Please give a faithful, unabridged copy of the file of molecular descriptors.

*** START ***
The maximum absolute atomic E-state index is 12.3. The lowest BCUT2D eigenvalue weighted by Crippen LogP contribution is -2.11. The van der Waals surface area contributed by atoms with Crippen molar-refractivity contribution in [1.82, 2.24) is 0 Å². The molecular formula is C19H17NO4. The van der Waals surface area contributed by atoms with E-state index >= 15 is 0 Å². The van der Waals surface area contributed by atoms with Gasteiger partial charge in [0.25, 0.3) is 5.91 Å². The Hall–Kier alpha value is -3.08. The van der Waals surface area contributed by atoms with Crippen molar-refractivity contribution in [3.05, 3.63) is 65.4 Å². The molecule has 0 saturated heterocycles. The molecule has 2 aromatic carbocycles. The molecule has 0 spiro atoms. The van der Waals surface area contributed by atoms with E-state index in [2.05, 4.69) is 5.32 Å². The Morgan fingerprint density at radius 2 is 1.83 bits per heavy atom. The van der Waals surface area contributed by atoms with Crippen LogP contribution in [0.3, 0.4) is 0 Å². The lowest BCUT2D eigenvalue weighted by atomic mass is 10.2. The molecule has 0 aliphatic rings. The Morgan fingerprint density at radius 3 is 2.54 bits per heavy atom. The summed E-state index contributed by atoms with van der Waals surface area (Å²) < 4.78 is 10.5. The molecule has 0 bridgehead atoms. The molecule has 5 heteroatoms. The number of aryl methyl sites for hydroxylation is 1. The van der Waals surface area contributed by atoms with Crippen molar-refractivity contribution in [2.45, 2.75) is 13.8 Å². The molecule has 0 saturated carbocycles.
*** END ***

The maximum absolute atomic E-state index is 12.3. The lowest BCUT2D eigenvalue weighted by Crippen LogP contribution is -2.11. The van der Waals surface area contributed by atoms with Crippen molar-refractivity contribution in [1.82, 2.24) is 0 Å². The molecular formula is C19H17NO4. The van der Waals surface area contributed by atoms with E-state index >= 15 is 0 Å². The van der Waals surface area contributed by atoms with Gasteiger partial charge in [0.25, 0.3) is 5.91 Å². The Hall–Kier alpha value is -3.08. The van der Waals surface area contributed by atoms with Crippen molar-refractivity contribution in [3.05, 3.63) is 65.4 Å². The molecule has 0 saturated heterocycles. The molecule has 2 aromatic carbocycles. The molecule has 0 spiro atoms. The van der Waals surface area contributed by atoms with E-state index in [2.05, 4.69) is 5.32 Å². The Morgan fingerprint density at radius 2 is 1.83 bits per heavy atom. The van der Waals surface area contributed by atoms with Crippen LogP contribution in [0.3, 0.4) is 0 Å². The lowest BCUT2D eigenvalue weighted by atomic mass is 10.2. The molecule has 0 aliphatic rings. The Morgan fingerprint density at radius 3 is 2.54 bits per heavy atom. The summed E-state index contributed by atoms with van der Waals surface area (Å²) < 4.78 is 10.5. The molecule has 0 bridgehead atoms. The molecule has 5 heteroatoms. The number of aryl methyl sites for hydroxylation is 1. The van der Waals surface area contributed by atoms with Crippen molar-refractivity contribution in [2.45, 2.75) is 13.8 Å². The molecule has 0 saturated carbocycles.